Jed Hartings, PhD, has traveled the world as a researcher for the Mayfield Clinic and the University of Cincinnati Department of Neurosurgery. In the last two years alone he has traveled to Austria, England, Belgium and Iran to explain his scholarly research about what happens inside the brain after stroke or trauma. His most recent excursion filled the final page of his passport. But one of the most memorable journeys Dr. Hartings has ever taken was to the small, touristy town of Hell, Mich., where he recently ran 100 miles in 22 hours and 12 minutes.
The race, dubbed the “Hallucination 100,” was part of Run Woodstock, an annual festival held in Pinckney State Park, not far from Ann Arbor. The 100-mile course is a 16.6-mile loop that participants run (or try to run) six times. Ninety-four of 175 total runners finished this year’s race, and Dr. Hartings, who is 40, finished 11th overall and second in his age group.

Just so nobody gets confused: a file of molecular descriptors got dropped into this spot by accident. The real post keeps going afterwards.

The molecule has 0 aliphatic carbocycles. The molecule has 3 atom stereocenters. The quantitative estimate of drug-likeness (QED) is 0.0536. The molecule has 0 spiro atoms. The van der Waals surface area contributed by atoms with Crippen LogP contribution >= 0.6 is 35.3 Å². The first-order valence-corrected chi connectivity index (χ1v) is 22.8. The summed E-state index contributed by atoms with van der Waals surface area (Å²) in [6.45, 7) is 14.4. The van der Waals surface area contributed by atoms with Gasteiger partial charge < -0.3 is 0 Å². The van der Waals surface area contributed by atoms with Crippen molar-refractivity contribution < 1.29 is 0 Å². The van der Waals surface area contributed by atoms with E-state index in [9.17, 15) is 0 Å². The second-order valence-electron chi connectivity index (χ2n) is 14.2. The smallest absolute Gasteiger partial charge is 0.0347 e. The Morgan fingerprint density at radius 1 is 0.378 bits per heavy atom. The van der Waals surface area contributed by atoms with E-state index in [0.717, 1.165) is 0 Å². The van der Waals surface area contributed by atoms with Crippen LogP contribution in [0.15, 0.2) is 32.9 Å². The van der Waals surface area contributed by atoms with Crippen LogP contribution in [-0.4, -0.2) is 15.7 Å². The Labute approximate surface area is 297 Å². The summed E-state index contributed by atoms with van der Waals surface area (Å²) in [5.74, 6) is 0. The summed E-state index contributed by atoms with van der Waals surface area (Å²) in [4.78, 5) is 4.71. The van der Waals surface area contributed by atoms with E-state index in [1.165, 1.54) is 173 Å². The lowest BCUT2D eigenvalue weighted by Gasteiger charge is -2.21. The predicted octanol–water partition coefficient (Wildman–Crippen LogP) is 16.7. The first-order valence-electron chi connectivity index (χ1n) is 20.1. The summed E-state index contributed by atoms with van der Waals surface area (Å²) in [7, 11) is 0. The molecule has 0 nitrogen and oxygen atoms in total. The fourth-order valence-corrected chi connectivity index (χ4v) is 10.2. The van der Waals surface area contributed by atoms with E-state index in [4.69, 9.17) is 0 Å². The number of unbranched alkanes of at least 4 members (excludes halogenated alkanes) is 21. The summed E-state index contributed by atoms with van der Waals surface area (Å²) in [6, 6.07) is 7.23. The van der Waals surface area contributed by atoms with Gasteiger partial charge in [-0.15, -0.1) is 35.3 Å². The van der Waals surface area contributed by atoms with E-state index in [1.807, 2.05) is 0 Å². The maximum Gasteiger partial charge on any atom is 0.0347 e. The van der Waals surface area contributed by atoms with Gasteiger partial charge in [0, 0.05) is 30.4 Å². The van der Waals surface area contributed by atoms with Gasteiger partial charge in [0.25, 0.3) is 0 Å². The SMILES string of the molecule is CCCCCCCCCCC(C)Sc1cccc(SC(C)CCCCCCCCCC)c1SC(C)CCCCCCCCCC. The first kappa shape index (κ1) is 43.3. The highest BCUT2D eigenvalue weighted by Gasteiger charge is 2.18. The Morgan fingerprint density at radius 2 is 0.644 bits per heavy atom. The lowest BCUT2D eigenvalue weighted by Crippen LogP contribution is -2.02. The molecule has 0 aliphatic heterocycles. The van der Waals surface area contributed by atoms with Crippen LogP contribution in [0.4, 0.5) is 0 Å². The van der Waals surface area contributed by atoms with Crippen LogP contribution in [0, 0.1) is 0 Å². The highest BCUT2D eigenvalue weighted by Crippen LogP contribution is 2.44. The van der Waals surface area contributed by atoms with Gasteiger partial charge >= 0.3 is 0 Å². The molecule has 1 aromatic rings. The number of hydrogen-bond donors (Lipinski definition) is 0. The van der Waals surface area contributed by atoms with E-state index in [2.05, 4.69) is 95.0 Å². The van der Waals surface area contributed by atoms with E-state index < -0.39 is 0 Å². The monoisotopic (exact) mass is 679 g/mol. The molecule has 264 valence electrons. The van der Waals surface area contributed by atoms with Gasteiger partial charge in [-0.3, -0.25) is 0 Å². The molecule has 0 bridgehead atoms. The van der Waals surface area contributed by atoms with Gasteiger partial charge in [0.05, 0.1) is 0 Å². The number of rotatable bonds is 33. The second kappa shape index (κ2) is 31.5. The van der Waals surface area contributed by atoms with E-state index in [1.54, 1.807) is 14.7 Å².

The accomplishment also put Dr. Hartings in a perfect position to tell us about the brain’s response to a demanding activity that would cause ordinary mortals to fall asleep in their sneakers, either from exhaustion or sheer boredom.
“What’s surprising to a lot of people, including me, is that you don’t ever get bored,” Dr. Hartings says. “There is a lot to think about to make sure you can keep going. One of the most important things about surviving, or being able to complete a 100-mile run to the best of your ability, is balancing your energy expenditure and your energy intake. You’re always checking in with yourself: Am I going too fast? What’s my heart rate? How do I feel? Do I need to eat more, or drink more, or did I overdo it at the last aid station? What will I do at the next one?